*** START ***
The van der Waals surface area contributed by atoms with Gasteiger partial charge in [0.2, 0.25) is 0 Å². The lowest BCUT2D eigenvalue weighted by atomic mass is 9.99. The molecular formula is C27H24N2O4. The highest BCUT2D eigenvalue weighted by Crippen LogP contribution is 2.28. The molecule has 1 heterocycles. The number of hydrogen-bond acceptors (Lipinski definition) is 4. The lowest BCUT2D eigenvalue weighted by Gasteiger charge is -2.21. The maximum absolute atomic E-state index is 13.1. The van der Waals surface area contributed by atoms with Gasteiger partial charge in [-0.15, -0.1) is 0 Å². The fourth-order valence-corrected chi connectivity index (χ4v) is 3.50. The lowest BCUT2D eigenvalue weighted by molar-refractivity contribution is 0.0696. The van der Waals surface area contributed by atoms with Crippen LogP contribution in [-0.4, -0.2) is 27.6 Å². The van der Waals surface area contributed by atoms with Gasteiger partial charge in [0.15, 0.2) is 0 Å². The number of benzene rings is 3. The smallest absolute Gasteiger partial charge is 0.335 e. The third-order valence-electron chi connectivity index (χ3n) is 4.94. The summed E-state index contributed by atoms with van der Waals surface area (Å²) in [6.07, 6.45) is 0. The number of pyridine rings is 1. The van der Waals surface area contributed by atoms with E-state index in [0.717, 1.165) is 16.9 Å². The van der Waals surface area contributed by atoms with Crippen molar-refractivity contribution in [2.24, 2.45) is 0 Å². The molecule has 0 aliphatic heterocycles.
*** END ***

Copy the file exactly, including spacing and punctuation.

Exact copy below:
The van der Waals surface area contributed by atoms with Gasteiger partial charge in [0.2, 0.25) is 0 Å². The lowest BCUT2D eigenvalue weighted by atomic mass is 9.99. The molecular formula is C27H24N2O4. The highest BCUT2D eigenvalue weighted by Crippen LogP contribution is 2.28. The molecule has 1 heterocycles. The number of hydrogen-bond acceptors (Lipinski definition) is 4. The lowest BCUT2D eigenvalue weighted by Gasteiger charge is -2.21. The maximum absolute atomic E-state index is 13.1. The van der Waals surface area contributed by atoms with Gasteiger partial charge in [-0.15, -0.1) is 0 Å². The fourth-order valence-corrected chi connectivity index (χ4v) is 3.50. The lowest BCUT2D eigenvalue weighted by molar-refractivity contribution is 0.0696. The van der Waals surface area contributed by atoms with Crippen LogP contribution in [-0.4, -0.2) is 27.6 Å². The van der Waals surface area contributed by atoms with Gasteiger partial charge in [0.15, 0.2) is 0 Å². The number of benzene rings is 3. The smallest absolute Gasteiger partial charge is 0.335 e. The third-order valence-electron chi connectivity index (χ3n) is 4.94. The summed E-state index contributed by atoms with van der Waals surface area (Å²) in [6.07, 6.45) is 0. The number of pyridine rings is 1. The van der Waals surface area contributed by atoms with E-state index in [0.717, 1.165) is 16.9 Å². The van der Waals surface area contributed by atoms with Crippen molar-refractivity contribution in [2.24, 2.45) is 0 Å². The molecule has 0 aliphatic heterocycles.